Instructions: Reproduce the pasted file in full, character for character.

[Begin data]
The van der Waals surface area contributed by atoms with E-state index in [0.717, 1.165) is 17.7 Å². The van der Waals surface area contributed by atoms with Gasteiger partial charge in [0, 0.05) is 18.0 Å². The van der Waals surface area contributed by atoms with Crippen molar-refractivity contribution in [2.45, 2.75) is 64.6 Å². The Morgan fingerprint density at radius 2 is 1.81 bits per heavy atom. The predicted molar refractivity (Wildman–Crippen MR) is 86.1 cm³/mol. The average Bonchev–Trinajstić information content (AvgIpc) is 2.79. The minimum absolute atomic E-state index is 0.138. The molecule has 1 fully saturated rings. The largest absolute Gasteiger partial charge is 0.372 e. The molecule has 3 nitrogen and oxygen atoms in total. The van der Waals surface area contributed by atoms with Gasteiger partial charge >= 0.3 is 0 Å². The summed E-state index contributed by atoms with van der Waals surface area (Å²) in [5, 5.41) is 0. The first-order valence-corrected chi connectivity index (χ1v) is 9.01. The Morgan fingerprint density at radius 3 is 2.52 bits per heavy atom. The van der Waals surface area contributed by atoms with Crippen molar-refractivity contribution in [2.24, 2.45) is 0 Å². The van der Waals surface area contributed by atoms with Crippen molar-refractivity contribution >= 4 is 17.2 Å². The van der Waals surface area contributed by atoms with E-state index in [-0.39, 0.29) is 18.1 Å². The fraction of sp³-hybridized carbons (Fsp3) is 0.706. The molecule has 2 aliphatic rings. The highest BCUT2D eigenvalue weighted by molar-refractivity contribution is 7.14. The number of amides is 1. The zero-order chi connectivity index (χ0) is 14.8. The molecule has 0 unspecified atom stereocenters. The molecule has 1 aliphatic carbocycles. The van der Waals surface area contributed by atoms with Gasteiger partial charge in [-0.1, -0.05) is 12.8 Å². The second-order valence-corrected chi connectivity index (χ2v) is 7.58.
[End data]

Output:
The van der Waals surface area contributed by atoms with E-state index in [0.717, 1.165) is 17.7 Å². The van der Waals surface area contributed by atoms with Gasteiger partial charge in [0, 0.05) is 18.0 Å². The van der Waals surface area contributed by atoms with Crippen molar-refractivity contribution in [2.45, 2.75) is 64.6 Å². The Morgan fingerprint density at radius 2 is 1.81 bits per heavy atom. The predicted molar refractivity (Wildman–Crippen MR) is 86.1 cm³/mol. The average Bonchev–Trinajstić information content (AvgIpc) is 2.79. The minimum absolute atomic E-state index is 0.138. The molecule has 1 fully saturated rings. The largest absolute Gasteiger partial charge is 0.372 e. The molecule has 3 nitrogen and oxygen atoms in total. The van der Waals surface area contributed by atoms with Gasteiger partial charge >= 0.3 is 0 Å². The summed E-state index contributed by atoms with van der Waals surface area (Å²) in [5, 5.41) is 0. The first-order valence-corrected chi connectivity index (χ1v) is 9.01. The Morgan fingerprint density at radius 3 is 2.52 bits per heavy atom. The van der Waals surface area contributed by atoms with Crippen molar-refractivity contribution in [2.24, 2.45) is 0 Å². The van der Waals surface area contributed by atoms with Crippen molar-refractivity contribution >= 4 is 17.2 Å². The van der Waals surface area contributed by atoms with E-state index in [-0.39, 0.29) is 18.1 Å². The fraction of sp³-hybridized carbons (Fsp3) is 0.706. The molecule has 2 aliphatic rings. The highest BCUT2D eigenvalue weighted by molar-refractivity contribution is 7.14. The number of amides is 1. The zero-order chi connectivity index (χ0) is 14.8. The molecule has 0 unspecified atom stereocenters. The molecule has 1 aliphatic carbocycles. The van der Waals surface area contributed by atoms with Gasteiger partial charge in [-0.1, -0.05) is 12.8 Å². The second-order valence-corrected chi connectivity index (χ2v) is 7.58.